Defragmenting the Cloud
Network virtualization is a widely used technique to overcome the ossification of networks. Being commonly applied in both datacenter as well as wide-area settings, network virtualization enhances network flexibility and enables innovation by making it easier to provide network programmability. However, mapping virtual resources (links and nodes) to physical (substrate) resources is a challenging problem and commonly referred to as the provably NP-hard virtual network embedding (VNE) problem. As virtual networks come and go over time, VNE algorithms tend to introduce resource fragmentation in the network leading to request rejection when resources would technically be available but cannot be assigned to the requested topology or other request constraints. In this project we aim at (1) improving VNE algorithms by considering resource fragmentation, (2) design a defragmentation algorithm enabling the online reconfiguration of virtual networks to reduce fragmentation. In a second step, we investigate systems primitives to allow for reconfiguration of virtual networks. This work is based on the work on Live Migration of Ensembles (LIME) as presented by our group at HotNets-XI and SoCC ‘14.
Policy Routing using Process-Level Identifiers
Enforcing and routing based on network-wide policies remains a crucial challenge in the operation of large-scale enterprise and datacenter networks. As current dataplane devices solely rely on layer 2 – layer 4 identifiers to make forwarding decisions, there is no notion of the exact origin of a packet in terms of the sending user or process. In this project we ask the question: Can we go beyond the MAC? That is, can fine-grained process-level information like user ids, process ids or a cryptographic hash of the sending executable be semantically used to make forwarding decisions within the network? We designed a system architecture and implemented an early prototype leveraging the P4 technology for protocol-independent packet processing and forwarding in conjunction with on-board tools of the Linux operating system. Using this system we are able to make forwarding decisions within the network based on fine-grained process-level identifiers that are traditionally only available within a host’s operating system.
Network Abstractions in the Application Layer
Many of todays applications (in particular data processing applications) use intra-application networks to connect computing elements. By making intra-application networks part of the network itself, we simplify applications by providing an abstraction of the network, freeing applications from the responsibility of maintaining their own internal topology management and forwarding systems. Also, moving the network edge into the applications allows the network management to leverage advances such as software-defined networking, providing a unified management across an entire path. For these networks we are inspecting a new interface to the network based on intra-application channels told to the network rather than addresses.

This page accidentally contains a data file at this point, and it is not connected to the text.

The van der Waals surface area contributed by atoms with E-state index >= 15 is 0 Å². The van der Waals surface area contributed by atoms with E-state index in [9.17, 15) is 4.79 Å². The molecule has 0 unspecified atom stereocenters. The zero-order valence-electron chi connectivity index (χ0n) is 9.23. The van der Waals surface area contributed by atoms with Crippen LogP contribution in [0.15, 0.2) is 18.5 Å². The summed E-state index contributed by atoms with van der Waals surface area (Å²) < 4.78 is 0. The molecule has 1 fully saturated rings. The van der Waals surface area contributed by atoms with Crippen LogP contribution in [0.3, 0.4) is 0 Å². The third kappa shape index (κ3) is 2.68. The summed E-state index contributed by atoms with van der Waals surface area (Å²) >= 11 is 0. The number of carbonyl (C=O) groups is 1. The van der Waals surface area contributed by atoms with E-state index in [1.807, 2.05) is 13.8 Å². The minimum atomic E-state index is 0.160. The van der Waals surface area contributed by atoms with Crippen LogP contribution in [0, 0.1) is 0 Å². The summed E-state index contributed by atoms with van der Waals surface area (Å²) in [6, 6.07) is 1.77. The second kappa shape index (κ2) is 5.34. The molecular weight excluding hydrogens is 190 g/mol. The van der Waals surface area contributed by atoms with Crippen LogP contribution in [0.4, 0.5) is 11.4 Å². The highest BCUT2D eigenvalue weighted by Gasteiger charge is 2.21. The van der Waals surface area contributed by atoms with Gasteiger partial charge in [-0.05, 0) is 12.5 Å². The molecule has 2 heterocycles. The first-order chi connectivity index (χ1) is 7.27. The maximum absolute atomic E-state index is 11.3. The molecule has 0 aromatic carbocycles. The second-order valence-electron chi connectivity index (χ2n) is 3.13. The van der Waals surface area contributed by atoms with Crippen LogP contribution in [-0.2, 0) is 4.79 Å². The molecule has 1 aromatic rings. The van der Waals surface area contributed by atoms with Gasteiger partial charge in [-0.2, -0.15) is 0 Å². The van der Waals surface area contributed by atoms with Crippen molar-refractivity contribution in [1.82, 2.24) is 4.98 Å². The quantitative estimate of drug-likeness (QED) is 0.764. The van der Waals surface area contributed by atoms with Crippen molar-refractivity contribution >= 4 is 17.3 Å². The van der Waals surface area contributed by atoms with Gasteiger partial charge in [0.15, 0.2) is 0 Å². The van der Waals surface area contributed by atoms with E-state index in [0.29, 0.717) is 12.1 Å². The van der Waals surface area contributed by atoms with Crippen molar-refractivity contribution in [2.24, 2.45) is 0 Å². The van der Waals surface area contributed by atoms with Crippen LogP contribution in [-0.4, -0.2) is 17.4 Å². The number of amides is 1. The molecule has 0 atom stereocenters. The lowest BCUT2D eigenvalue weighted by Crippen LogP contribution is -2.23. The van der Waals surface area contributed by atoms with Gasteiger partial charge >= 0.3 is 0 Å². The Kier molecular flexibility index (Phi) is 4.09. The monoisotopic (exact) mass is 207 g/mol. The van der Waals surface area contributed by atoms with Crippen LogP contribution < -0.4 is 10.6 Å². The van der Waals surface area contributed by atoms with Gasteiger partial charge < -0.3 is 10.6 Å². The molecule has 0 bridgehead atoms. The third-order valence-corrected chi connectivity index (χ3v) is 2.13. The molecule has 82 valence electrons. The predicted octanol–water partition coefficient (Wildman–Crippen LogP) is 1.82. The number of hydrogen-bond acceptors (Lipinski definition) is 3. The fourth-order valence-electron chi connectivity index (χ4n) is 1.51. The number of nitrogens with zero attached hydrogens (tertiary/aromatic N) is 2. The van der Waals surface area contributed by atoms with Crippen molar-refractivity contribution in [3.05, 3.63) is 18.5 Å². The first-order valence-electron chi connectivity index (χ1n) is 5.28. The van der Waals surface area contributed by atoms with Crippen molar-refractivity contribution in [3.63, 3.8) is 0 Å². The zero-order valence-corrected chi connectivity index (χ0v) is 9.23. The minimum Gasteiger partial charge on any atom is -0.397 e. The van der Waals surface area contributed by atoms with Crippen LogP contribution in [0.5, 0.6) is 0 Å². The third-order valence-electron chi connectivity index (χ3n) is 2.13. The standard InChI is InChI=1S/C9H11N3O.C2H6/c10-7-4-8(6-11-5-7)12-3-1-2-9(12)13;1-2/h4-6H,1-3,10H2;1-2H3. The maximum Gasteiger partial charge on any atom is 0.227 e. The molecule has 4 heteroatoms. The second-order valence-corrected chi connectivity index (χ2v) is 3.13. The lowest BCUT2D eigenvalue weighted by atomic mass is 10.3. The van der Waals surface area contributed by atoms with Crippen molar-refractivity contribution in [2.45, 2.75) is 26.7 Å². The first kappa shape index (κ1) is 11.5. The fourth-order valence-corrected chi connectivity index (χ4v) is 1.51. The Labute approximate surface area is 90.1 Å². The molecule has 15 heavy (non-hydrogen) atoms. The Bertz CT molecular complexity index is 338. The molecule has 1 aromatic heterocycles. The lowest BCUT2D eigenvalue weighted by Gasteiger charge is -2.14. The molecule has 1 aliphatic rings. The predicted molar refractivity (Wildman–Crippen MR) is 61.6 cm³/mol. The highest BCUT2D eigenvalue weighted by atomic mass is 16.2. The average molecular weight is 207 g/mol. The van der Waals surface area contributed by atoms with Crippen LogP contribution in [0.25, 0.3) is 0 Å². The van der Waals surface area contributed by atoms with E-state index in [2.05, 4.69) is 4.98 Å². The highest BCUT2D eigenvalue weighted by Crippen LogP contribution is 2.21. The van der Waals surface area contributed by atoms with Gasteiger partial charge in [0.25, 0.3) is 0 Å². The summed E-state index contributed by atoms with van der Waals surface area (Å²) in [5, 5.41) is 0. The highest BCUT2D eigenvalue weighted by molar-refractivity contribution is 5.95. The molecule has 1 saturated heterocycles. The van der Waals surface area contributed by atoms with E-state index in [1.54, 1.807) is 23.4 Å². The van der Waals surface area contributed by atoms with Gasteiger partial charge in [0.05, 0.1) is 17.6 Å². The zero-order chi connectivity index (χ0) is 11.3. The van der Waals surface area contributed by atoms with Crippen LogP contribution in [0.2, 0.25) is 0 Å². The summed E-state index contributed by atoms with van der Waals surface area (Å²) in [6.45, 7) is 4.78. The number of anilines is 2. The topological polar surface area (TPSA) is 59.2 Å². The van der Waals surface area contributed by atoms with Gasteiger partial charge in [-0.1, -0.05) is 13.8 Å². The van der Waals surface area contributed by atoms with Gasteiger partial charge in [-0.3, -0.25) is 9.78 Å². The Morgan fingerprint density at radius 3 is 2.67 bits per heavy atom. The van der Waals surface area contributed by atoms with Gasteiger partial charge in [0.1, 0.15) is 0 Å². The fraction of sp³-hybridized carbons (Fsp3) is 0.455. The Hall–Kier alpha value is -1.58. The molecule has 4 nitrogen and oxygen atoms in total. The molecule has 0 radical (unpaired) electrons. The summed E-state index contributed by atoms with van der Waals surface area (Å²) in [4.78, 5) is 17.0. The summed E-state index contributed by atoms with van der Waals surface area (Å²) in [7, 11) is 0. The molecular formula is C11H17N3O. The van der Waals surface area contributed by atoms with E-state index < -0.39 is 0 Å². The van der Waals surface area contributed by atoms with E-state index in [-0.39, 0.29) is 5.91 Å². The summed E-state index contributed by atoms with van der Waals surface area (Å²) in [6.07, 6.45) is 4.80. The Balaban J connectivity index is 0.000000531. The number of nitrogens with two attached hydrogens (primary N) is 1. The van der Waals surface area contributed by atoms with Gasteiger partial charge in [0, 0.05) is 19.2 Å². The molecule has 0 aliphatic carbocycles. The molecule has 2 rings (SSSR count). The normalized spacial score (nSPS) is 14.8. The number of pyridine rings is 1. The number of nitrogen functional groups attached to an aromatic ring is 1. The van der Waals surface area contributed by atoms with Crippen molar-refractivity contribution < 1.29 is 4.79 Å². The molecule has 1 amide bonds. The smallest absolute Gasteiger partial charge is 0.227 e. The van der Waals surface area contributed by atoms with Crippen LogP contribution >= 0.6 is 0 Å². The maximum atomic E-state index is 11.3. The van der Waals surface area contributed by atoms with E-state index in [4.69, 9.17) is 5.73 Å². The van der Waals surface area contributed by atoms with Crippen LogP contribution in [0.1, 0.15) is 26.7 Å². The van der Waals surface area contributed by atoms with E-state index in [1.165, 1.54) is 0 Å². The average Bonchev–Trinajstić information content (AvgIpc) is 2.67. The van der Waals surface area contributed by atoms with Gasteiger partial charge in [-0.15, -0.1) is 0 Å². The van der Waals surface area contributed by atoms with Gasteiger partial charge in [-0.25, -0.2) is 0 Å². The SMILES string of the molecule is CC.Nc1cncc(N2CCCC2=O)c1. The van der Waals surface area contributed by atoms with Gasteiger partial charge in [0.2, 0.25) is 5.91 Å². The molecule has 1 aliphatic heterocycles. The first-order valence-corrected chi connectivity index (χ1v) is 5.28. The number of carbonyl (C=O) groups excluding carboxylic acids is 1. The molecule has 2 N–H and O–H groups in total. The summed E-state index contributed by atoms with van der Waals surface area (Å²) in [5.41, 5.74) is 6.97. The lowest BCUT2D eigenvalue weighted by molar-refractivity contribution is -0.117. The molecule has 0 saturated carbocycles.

SDN Controller Architecture
While there is a broad variety of SDN controllers (both proprietary and open source) available, we investigate the commonalities between SDN controllers (often referred to as the network operating system) and traditional operating systems. We believe network application should be developed against an API that is similar to that of existing operating systems. That is that SDN applications should run independently from each other and not in a monolithic design (like today’s controllers suggest it). Also applications should be able take advantage of features that operating systems already provide (such as access control and process management). In this area I am particularly interested in how such independent applications are composed and are granted access to the network configuration.
Low Latency Networking
Latency is an extremely important quality metric of computer networks. While network hardware can be designed and provisioned to provide low latency on average, heavy tails are pervasive in latency distributions of almost all classes of networks due to a variety of reasons. We investigate several techniques how to reduce this latency tail and provide networking at the speed of light with a more uniform latency distribution compared to what today’s networks are able to achieve. Strategies such as redundant multi- or single-path routing, as well as adaptive source routing across wide-area networks showed extremely satisfactory early results.